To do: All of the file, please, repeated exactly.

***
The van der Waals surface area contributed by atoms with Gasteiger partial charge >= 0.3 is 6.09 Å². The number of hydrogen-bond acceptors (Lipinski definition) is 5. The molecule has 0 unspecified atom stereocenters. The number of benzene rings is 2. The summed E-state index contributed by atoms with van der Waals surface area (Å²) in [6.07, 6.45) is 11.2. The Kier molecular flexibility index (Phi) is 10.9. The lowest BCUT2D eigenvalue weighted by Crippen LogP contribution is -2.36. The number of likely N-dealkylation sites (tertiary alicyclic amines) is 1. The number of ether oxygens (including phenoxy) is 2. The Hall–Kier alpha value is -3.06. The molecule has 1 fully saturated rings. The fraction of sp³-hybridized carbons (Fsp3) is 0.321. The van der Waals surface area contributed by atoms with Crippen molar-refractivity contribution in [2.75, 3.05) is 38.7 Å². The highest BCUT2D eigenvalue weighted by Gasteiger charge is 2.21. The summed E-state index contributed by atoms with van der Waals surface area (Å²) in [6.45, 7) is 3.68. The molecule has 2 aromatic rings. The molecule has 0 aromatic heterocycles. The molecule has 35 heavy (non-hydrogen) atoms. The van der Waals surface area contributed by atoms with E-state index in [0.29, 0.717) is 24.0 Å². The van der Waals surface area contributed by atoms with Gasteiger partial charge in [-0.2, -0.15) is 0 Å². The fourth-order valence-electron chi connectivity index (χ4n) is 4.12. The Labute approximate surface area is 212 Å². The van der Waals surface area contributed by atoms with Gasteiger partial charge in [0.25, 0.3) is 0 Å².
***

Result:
The van der Waals surface area contributed by atoms with Gasteiger partial charge >= 0.3 is 6.09 Å². The number of hydrogen-bond acceptors (Lipinski definition) is 5. The molecule has 0 unspecified atom stereocenters. The number of benzene rings is 2. The summed E-state index contributed by atoms with van der Waals surface area (Å²) in [6.07, 6.45) is 11.2. The Kier molecular flexibility index (Phi) is 10.9. The lowest BCUT2D eigenvalue weighted by Crippen LogP contribution is -2.36. The number of likely N-dealkylation sites (tertiary alicyclic amines) is 1. The number of ether oxygens (including phenoxy) is 2. The Hall–Kier alpha value is -3.06. The molecule has 1 fully saturated rings. The fraction of sp³-hybridized carbons (Fsp3) is 0.321. The van der Waals surface area contributed by atoms with Crippen molar-refractivity contribution in [2.75, 3.05) is 38.7 Å². The highest BCUT2D eigenvalue weighted by Gasteiger charge is 2.21. The summed E-state index contributed by atoms with van der Waals surface area (Å²) in [6.45, 7) is 3.68. The molecule has 2 aromatic rings. The molecule has 0 aromatic heterocycles. The molecule has 35 heavy (non-hydrogen) atoms. The van der Waals surface area contributed by atoms with E-state index in [0.29, 0.717) is 24.0 Å². The van der Waals surface area contributed by atoms with Gasteiger partial charge in [-0.2, -0.15) is 0 Å². The fourth-order valence-electron chi connectivity index (χ4n) is 4.12. The Labute approximate surface area is 212 Å². The van der Waals surface area contributed by atoms with Gasteiger partial charge in [0.25, 0.3) is 0 Å².